Section Type Instructor Location Days Times
B1 IND Wolfe SHA 111 T 6:00 pm – 9:00 pm

This course will cover advanced network security issues and solutions. The main focus on the first part of the course will be on Security basics, i.e. security services, access controls, vulnerabilities, threats and risk, network architectures and attacks. In the second part of the course, particular focus and emphasis will be given to network security capabilities and mechanisms (Access Control on wire-line and wireless networks), IPsec, Firewalls, Deep Packet Inspection and Transport security. The final portion of the course will address Network Application security (Email, Ad-hoc, XML/SAML and Services Oriented Architecture security. As part of our course review we will explore a number of Network Use Cases. Prereq: MET CS 535 or MET CS 625; Familiarity with OSI and TCP/IP protocol stack; Background-familiarity with binary numbers, prime numbers, binary- hexadecimal-decimal conversions, etc; Familiarity with computer programming concepts; or instructor's consent.  [ 4 cr. ]

Fall 2016
Section Type Instructor Location Days Times
C1 IND Zhang HAR 210 W 6:00 pm – 9:00 pm
E1 IND Zhang HAR 210 W 6:00 pm – 9:00 pm
Spring 2017
Section Type Instructor Location Days Times
B1 IND Matthews MCS B19 T 6:00 pm – 8:45 pm
O1 IND Heister ARR

Provides a comprehensive understanding of digital forensics and investigation tools and techniques. Learn what computer forensics and investigation is as a profession and gain an understanding of the overall investigative process. Operating system architectures and disk structures are discussed. Studies how to set up an investigator's office and laboratory, as well as what computer forensic hardware and software tools are available. Other topics covered include importance of digital evidence controls and how to process crime and incident scenes, details of data acquisition, computer forensic analysis, e-mail investigations, image file recovery, investigative report writing, and expert witness requirements. Provides a range of laboratory and hands-on assignments either in solo or in teams. With rapid growth of computer systems and digital data this area has grown in importance.  [ 4 cr. ]

Fall 2016
Section Type Instructor Location Days Times
E1 IND Sheehan FLR 109 S 9:00 am – 12:00 pm
O1 IND Navarro ARR
Spring 2017
Section Type Instructor Location Days Times
O1 IND Navarro ARR

Overview of mobile forensics investigation techniques and tools. Topics include mobile forensics procedures and principles, related legal issues, mobile platform internals, bypassing passcode, rooting or jailbreaking process, logical and physical acquisition, data recovery and analysis, and reporting. Provides in-depth coverage of both iOS and Android platforms. Laboratory and hands-on exercises using current tools are provided and required.  [ 4 cr. ]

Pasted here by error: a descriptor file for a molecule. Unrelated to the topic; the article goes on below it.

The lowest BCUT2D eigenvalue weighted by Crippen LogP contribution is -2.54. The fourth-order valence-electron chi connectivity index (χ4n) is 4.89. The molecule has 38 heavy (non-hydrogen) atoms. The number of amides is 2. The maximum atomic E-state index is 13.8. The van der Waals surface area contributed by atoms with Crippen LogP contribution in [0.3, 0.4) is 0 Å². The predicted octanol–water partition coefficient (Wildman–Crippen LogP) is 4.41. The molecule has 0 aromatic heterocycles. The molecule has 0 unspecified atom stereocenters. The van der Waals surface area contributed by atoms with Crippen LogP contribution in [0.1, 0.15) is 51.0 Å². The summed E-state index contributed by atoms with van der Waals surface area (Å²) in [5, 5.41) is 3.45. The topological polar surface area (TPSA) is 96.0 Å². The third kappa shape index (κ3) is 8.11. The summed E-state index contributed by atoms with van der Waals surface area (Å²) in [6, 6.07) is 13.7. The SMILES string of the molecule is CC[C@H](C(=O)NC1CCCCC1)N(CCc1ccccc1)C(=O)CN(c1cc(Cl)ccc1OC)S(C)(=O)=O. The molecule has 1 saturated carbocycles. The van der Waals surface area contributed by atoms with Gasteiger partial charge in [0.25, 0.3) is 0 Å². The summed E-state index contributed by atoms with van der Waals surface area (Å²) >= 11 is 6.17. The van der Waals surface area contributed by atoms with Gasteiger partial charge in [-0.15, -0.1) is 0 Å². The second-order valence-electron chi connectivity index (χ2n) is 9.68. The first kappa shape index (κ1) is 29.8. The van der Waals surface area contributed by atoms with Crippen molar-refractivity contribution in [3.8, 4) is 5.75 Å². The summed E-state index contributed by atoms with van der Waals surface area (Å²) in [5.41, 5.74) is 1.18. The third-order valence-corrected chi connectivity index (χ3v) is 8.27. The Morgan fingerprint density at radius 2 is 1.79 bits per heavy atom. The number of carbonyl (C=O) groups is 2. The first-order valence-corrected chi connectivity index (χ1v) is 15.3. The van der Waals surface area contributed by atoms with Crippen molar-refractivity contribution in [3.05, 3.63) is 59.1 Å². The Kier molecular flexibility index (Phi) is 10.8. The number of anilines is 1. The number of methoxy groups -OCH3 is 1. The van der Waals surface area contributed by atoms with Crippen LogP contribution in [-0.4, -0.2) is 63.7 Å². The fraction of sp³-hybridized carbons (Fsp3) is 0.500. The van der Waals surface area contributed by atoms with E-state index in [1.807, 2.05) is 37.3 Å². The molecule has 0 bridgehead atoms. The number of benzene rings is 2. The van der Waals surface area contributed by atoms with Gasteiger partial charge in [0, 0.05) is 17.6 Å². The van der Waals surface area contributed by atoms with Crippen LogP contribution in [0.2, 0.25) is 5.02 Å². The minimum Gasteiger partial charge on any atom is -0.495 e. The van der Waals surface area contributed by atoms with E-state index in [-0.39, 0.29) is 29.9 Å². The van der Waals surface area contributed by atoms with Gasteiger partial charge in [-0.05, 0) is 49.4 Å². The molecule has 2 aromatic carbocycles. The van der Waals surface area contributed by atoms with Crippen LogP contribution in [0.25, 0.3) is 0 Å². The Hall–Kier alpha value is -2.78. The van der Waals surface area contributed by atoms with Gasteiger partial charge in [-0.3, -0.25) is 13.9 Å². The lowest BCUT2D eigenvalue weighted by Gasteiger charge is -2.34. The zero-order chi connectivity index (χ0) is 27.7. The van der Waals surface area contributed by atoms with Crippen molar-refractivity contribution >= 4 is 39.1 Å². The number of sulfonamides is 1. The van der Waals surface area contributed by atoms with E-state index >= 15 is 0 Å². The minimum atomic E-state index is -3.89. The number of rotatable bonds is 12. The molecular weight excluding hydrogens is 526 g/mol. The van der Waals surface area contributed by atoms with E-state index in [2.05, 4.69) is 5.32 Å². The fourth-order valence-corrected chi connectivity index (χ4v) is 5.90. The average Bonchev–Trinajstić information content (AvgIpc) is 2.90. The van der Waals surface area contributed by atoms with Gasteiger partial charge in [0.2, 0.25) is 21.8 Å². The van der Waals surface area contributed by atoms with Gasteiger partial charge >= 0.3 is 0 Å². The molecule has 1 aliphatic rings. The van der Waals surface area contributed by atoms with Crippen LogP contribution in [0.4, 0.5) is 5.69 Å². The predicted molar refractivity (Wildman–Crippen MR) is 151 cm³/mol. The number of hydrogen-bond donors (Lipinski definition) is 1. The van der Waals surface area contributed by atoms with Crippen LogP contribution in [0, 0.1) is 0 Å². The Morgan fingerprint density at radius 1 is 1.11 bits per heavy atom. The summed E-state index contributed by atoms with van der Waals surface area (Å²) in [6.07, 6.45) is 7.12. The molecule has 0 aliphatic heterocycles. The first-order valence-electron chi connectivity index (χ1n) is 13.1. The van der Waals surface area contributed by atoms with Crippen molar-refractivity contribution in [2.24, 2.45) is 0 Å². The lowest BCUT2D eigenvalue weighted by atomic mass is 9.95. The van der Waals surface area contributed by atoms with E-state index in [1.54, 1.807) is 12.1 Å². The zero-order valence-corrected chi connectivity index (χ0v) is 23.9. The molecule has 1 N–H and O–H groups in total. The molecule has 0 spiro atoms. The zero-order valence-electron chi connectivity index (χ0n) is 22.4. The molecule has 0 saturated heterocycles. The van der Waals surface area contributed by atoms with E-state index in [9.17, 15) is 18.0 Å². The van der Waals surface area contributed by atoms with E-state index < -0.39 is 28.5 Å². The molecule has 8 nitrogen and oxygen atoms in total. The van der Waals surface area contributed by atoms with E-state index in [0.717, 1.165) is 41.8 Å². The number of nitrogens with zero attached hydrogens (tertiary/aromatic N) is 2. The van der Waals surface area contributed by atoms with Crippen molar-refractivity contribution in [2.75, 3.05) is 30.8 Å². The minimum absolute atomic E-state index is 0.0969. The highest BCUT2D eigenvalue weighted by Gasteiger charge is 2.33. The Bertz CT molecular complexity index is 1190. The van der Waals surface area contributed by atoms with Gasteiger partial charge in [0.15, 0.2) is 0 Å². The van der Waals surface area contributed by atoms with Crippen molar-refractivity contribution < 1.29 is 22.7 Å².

Section Type Instructor Location Days Times
B1 IND Zhang FLR 133 T 6:00 pm – 8:45 pm
E1 IND Zhang FLR 133 T 6:00 pm – 8:45 pm

The course provides an in-depth presentation of security issues in computer systems, networks, and applications. Formal security models are presented and illustrated on operating system security aspects, more specifically memory protection, access control and authentication, file system security, backup and recovery management, intrusion and virus protection mechanisms. Application level security focuses on language level security and various security policies; conventional and public keys encryption, authentication, message digest and digital signatures. Internet and intranet topics include security in IP, routers, proxy servers, and firewalls, application- level gateways, Web servers, file and mail servers. Discussion of remote access issues, such as dial-up servers, modems, VPN gateways and clients. Prereq: MET CS 625; or instructor's consent.  [ 4 cr. ]

Fall 2016
Section Type Instructor Location Days Times
A1 IND Jacobs FLR 267 M 6:00 pm – 9:00 pm
E1 IND Jacobs FLR 267 M 6:00 pm – 9:00 pm
BHA IND Dyer T 6:00 pm – 9:00 pm
Spring 2017
Section Type Instructor Location Days Times
A1 IND Jacobs FLR 265 M 6:00 pm – 8:45 pm
E1 IND Jacobs FLR 265 M 6:00 pm – 8:45 pm
O1 IND Pak ARR
BCL IND Rachamadugu U 8:00 am – 3:30 pm

Data mining and investigation is a key goal behind any data warehouse effort. The course provides an introduction to concepts behind data mining, text mining, and web mining. Algorithms will be tested on data sets using the Weka Data mining software and Microsoft SQL Server 2005 (Business Intelligence Development Studio). Prereq: MS CS Prerequisites: MET CS 579; or instructor's consent. MS CIS Prerequisites: MET CS 669 and MET CS 546; or instructor's consent.  [ 4 cr. ]

Fall 2016
Section Type Instructor Location Days Times
D1 IND Lee FLR 109 R 6:00 pm – 9:00 pm
E1 IND Lee FLR 109 R 6:00 pm – 9:00 pm
O1 IND Lee ARR
Spring 2017
Section Type Instructor Location Days Times
D1 IND Lee FLR 109 R 6:00 pm – 8:45 pm
E1 IND Lee FLR 109 R 6:00 pm – 8:45 pm